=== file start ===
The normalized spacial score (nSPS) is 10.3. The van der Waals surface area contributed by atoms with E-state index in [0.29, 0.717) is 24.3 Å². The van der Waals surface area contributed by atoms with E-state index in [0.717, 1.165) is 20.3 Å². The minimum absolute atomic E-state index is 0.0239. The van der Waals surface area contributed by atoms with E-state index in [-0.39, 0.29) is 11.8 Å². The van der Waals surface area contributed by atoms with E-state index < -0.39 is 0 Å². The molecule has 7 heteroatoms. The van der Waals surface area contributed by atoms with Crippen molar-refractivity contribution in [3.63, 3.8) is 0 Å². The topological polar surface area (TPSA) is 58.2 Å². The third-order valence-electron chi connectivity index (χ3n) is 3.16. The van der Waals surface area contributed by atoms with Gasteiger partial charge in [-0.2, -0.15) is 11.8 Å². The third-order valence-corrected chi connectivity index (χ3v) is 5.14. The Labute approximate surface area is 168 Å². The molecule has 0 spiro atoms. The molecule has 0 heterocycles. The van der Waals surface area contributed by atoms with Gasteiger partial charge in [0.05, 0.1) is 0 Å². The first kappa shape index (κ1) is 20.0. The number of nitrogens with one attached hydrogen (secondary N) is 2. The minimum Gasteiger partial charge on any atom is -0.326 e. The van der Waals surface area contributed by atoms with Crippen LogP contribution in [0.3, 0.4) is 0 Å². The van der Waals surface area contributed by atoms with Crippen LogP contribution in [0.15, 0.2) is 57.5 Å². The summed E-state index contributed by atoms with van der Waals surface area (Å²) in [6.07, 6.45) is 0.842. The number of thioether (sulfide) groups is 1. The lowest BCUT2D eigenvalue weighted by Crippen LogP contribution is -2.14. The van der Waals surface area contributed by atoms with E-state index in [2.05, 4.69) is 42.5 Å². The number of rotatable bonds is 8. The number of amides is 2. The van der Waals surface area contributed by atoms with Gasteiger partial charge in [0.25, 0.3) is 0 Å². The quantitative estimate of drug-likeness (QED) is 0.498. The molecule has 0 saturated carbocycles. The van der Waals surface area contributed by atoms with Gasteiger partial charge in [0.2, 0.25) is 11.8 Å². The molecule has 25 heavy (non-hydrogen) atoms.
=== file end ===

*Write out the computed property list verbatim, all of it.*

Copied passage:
The normalized spacial score (nSPS) is 10.3. The van der Waals surface area contributed by atoms with E-state index in [0.29, 0.717) is 24.3 Å². The van der Waals surface area contributed by atoms with E-state index in [0.717, 1.165) is 20.3 Å². The minimum absolute atomic E-state index is 0.0239. The van der Waals surface area contributed by atoms with E-state index in [-0.39, 0.29) is 11.8 Å². The van der Waals surface area contributed by atoms with E-state index < -0.39 is 0 Å². The molecule has 7 heteroatoms. The van der Waals surface area contributed by atoms with Crippen molar-refractivity contribution in [3.63, 3.8) is 0 Å². The topological polar surface area (TPSA) is 58.2 Å². The third-order valence-electron chi connectivity index (χ3n) is 3.16. The van der Waals surface area contributed by atoms with Gasteiger partial charge in [-0.2, -0.15) is 11.8 Å². The third-order valence-corrected chi connectivity index (χ3v) is 5.14. The Labute approximate surface area is 168 Å². The molecule has 0 spiro atoms. The molecule has 0 heterocycles. The van der Waals surface area contributed by atoms with Gasteiger partial charge in [0.05, 0.1) is 0 Å². The first kappa shape index (κ1) is 20.0. The number of nitrogens with one attached hydrogen (secondary N) is 2. The minimum Gasteiger partial charge on any atom is -0.326 e. The van der Waals surface area contributed by atoms with Crippen LogP contribution in [0.3, 0.4) is 0 Å². The van der Waals surface area contributed by atoms with Crippen LogP contribution in [0.15, 0.2) is 57.5 Å². The summed E-state index contributed by atoms with van der Waals surface area (Å²) in [6.07, 6.45) is 0.842. The number of thioether (sulfide) groups is 1. The lowest BCUT2D eigenvalue weighted by Crippen LogP contribution is -2.14. The van der Waals surface area contributed by atoms with E-state index in [2.05, 4.69) is 42.5 Å². The number of rotatable bonds is 8. The number of amides is 2. The van der Waals surface area contributed by atoms with Gasteiger partial charge in [0.25, 0.3) is 0 Å². The quantitative estimate of drug-likeness (QED) is 0.498. The molecule has 0 saturated carbocycles. The van der Waals surface area contributed by atoms with Gasteiger partial charge in [0.2, 0.25) is 11.8 Å². The molecule has 25 heavy (non-hydrogen) atoms.